Fluorescence titration was performed at 293 K in binding-assay buffer using an SLM-AMINCO 8100 double-grating spectrofluorometer. The protein concentration was 4.9 µM. Small aliquots of known ligand concentration were added and the fluorescence, excited at 280 nm, was recorded at 340 nm. The fluorescence intensity was corrected for protein dilution and for the filter effect (Birdsall et al., 1983). The corrected fluorescence intensity was plotted against the ligand concentration and fitted using a four-parameter sigmoidal function, from which the equilibrium dissociation constant Kd was computed using the law of mass action assuming a 1:1 protein–ligand complex (Eftink, 1997).
2.3. Cloning, expression, purification and crystallization
The cloning, expression and purification of E. coli KAS I was performed essentially as described previously (Edwards et al., 1997). Briefly, the gene for E. coli KAS I was amplified from genomic E. coli DNA and cloned into the vector pQE-80 via BamHI and SalI. The protein construct with an N-terminal His tag was expressed in E. coli M15 strain. The expression yield was high, with about 50% of the E. coli KAS I present in the soluble supernatant. Efficient purification of E. coli KAS I was achieved using immobilized metal-affinity chromatography (IMAC; Ni–NTA matrix) and size-exclusion chromatography (SEC; S75 matrix). Purification progress was assessed using SDS–PAGE. The purified protein was concentrated to 70 mg ml−1 in 20 mM HEPES pH 7.5, 200 mM NaCl, 2 mM TCEP, 0.5 mM EDTA, flash-frozen in liquid nitrogen in 200 µl aliqouts and stored at 193 K. E. coli KAS I was crystallized at room temperature in a hanging-drop experiment with 1.9 M ammonium sulfate, 3% PEG 400 and 0.1 M Tris–HCl pH 7.5 as precipitant (Olsen et al., 1995). The protein concentration was 70 mg ml−1 in 20 mM HEPES pH 7.5, 200 mM NaCl, 2 mM TCEP, 0.5 mM EDTA. The mixing ratio of buffer to protein was 2:1. Crystals appeared after 1–2 d and grew to full size after a few days. Crystals were soaked with thiolactomycin for 16–24 h after transfer into 2.3 M ammonium sulfate, 0.1 M Tris–HCl pH 7.5, 0.3 mM thiolactomycin, 3% DMSO. For soaking with the aminothiazole under PEG 8000 conditions, a 20 µl drop of 30% PEG 8000, 0.1 M ammonium sulfate, 0.1 M Tris–HCl pH 7.5, 5 mM TCEP was equilibrated overnight in a hanging-drop setup against 0.5 ml 2.3 M ammonium sulfate, 0.1 M Tris–HCl pH 7.5. The aminothiazole compound was added to the drop to 5 mM from a 100 mM DMSO stock (5% residual DMSO) and crystals were soaked in this drop for 16–24 h. For the apo structure from PEG 8000 conditions, DMSO without the aminothiazole was added to the drop to 5% and the TCEP was omitted from the drop. Crystals were frozen in 2.3 M ammonium sulfate, 0.1 M Tris–HCl pH 7.5, 25% glycerol for the ammonium sulfate conditions and directly from the drop for the PEG 8000 conditions.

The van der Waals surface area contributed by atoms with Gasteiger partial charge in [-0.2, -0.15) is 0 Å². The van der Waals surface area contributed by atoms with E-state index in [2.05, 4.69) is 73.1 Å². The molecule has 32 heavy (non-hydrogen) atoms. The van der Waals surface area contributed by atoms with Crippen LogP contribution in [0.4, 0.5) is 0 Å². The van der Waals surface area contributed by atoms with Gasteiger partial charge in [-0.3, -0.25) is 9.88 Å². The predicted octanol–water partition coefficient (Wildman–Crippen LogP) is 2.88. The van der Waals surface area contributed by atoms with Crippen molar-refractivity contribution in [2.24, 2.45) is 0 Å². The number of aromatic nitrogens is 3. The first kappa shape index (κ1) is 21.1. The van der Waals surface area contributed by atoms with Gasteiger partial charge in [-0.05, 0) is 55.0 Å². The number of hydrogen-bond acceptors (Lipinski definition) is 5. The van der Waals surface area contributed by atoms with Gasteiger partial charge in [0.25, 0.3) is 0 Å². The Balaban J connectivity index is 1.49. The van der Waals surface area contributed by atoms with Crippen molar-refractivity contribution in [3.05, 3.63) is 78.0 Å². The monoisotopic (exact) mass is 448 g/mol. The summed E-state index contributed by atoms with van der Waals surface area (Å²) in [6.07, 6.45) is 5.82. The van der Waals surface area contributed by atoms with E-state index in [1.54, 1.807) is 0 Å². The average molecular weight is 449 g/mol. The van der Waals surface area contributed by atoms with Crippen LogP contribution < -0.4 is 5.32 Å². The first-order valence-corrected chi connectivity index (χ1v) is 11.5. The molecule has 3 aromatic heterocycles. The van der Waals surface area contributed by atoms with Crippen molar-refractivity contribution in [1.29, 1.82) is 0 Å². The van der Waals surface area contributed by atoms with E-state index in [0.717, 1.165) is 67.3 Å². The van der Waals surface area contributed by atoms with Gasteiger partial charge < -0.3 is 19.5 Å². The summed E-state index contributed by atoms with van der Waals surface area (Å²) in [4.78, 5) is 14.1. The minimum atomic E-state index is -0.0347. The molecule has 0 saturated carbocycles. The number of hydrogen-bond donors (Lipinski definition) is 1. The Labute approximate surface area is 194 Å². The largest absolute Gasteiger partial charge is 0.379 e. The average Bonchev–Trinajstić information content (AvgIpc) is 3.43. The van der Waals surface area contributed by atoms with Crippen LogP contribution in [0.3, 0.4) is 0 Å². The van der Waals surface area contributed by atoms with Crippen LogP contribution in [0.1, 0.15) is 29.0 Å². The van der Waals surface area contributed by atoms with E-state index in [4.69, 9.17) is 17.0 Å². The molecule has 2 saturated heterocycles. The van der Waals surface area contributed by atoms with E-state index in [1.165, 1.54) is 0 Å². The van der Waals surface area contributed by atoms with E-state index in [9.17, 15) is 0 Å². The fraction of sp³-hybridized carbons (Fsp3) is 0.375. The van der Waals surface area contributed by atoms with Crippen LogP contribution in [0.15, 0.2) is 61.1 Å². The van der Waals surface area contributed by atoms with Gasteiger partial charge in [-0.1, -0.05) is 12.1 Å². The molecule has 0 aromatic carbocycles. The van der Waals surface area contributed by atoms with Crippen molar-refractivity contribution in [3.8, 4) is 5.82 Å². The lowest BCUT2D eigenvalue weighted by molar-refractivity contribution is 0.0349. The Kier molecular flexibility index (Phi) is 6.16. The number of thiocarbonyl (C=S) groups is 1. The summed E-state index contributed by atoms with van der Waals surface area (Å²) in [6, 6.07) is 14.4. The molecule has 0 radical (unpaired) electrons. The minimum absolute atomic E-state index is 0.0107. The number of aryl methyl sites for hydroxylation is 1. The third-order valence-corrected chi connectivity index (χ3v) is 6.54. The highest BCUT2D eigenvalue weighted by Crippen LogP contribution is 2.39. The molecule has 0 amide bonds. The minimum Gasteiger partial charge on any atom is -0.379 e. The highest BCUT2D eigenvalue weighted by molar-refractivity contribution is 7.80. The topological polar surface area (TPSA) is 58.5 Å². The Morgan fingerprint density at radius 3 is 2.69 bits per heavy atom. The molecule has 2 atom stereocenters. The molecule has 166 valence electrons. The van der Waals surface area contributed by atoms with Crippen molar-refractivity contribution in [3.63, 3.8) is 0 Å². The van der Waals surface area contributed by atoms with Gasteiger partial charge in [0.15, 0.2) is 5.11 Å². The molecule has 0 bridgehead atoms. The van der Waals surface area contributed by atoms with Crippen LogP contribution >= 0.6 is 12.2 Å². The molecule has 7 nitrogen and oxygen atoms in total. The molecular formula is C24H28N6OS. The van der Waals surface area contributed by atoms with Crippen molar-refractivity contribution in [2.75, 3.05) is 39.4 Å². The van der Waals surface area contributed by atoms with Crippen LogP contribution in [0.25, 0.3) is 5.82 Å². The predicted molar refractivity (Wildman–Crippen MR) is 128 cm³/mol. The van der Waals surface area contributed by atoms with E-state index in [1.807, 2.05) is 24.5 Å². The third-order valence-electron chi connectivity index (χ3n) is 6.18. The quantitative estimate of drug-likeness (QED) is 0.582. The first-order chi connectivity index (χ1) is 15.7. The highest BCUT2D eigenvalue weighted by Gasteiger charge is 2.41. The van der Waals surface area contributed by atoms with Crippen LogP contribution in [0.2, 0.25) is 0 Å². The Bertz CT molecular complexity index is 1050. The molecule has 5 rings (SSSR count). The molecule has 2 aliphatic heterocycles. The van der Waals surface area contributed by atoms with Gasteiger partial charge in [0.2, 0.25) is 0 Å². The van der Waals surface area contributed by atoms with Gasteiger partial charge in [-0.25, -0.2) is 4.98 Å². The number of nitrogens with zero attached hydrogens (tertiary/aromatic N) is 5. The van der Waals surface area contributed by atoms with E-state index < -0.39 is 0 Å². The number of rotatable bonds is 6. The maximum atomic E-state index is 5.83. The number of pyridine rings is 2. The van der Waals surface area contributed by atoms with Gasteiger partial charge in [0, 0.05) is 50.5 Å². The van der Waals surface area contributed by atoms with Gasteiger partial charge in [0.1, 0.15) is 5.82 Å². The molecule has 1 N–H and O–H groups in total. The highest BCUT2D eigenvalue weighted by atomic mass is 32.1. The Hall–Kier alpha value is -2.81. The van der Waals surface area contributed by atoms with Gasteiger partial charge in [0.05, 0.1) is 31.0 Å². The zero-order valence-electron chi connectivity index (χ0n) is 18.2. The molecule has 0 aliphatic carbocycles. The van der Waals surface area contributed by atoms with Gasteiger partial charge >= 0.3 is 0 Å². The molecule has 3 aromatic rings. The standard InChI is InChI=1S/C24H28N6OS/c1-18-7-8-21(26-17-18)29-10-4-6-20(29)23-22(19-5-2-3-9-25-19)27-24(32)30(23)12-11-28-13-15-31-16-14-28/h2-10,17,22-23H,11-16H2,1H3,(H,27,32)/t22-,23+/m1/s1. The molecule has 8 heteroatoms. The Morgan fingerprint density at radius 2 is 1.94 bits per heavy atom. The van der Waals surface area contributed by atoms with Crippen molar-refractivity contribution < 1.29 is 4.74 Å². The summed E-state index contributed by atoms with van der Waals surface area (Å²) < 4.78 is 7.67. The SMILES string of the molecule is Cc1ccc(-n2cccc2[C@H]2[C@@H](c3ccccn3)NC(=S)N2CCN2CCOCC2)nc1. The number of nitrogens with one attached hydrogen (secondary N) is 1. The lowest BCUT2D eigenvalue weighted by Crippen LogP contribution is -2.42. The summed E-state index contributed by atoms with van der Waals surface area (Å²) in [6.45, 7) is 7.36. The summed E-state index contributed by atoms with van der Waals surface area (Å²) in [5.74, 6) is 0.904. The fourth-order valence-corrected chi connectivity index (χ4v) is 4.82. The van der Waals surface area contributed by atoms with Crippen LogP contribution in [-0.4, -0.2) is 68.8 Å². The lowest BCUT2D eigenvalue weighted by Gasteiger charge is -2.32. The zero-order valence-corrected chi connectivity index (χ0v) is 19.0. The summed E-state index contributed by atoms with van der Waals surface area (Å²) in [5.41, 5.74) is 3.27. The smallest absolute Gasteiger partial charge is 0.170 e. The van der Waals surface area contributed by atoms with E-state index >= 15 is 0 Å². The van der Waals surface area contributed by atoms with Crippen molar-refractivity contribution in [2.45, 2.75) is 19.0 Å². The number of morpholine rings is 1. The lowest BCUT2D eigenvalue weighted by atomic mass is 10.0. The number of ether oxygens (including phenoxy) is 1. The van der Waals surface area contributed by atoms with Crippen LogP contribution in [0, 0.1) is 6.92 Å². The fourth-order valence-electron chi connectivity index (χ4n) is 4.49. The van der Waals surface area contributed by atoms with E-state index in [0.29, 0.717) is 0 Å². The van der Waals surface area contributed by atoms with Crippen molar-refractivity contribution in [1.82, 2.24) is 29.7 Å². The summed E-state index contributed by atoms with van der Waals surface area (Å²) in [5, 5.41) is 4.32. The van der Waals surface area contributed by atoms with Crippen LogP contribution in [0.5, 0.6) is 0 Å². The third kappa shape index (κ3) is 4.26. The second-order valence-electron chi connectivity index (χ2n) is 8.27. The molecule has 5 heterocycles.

2.4. Data collection, processing and refinement
Diffraction data for all data sets were collected at 120 K at the Swiss Light Source (SLS), Villigen, Switzerland. The diffraction images were processed using XDS and scaled with XSCALE (Kabsch, 1993). No significant difference in unit-cell parameters was observed between crystals soaked in the ammonium sulfate and PEG 8000 conditions (Table 1). The structure was solved by molecular replacement using E. coli KAS I (PDB code 1ek4 ; Olsen et al., 2001) as a model. Rigid-body refinement of the four monomers followed by restrained refinement in REFMAC (Murshudov et al., 1999; Collaborative Computational Project, Number 4, 1994) and ARP/wARP v.5.0 (Perrakis et al., 1999) was used for refinement and to add water molecules to the model. Ligand building in the Fo − Fc difference electron-density maps and manual rebuilding were performed with MOLOC (Gerber, 1992). The high resolution of the data sets (1.35–1.60 Å) enabled the refinement of alternative side-chain conformations for several side chains. Final refinement was performed without noncrystallographic symmetry (NCS) restraints. Individual isotropic B factors were refined in REFMAC for all data sets, with the exception of the structure with aminothiazole ligand bound. Here, individual anisotropic B factors were introduced in the final round of refinement, resulting in a decrease in Rfree from 0.179 to 0.151. The refinement statistics are reported in Table 1. Figures were prepared using PyMOL (DeLano, 2002).
2.5. Molecular modelling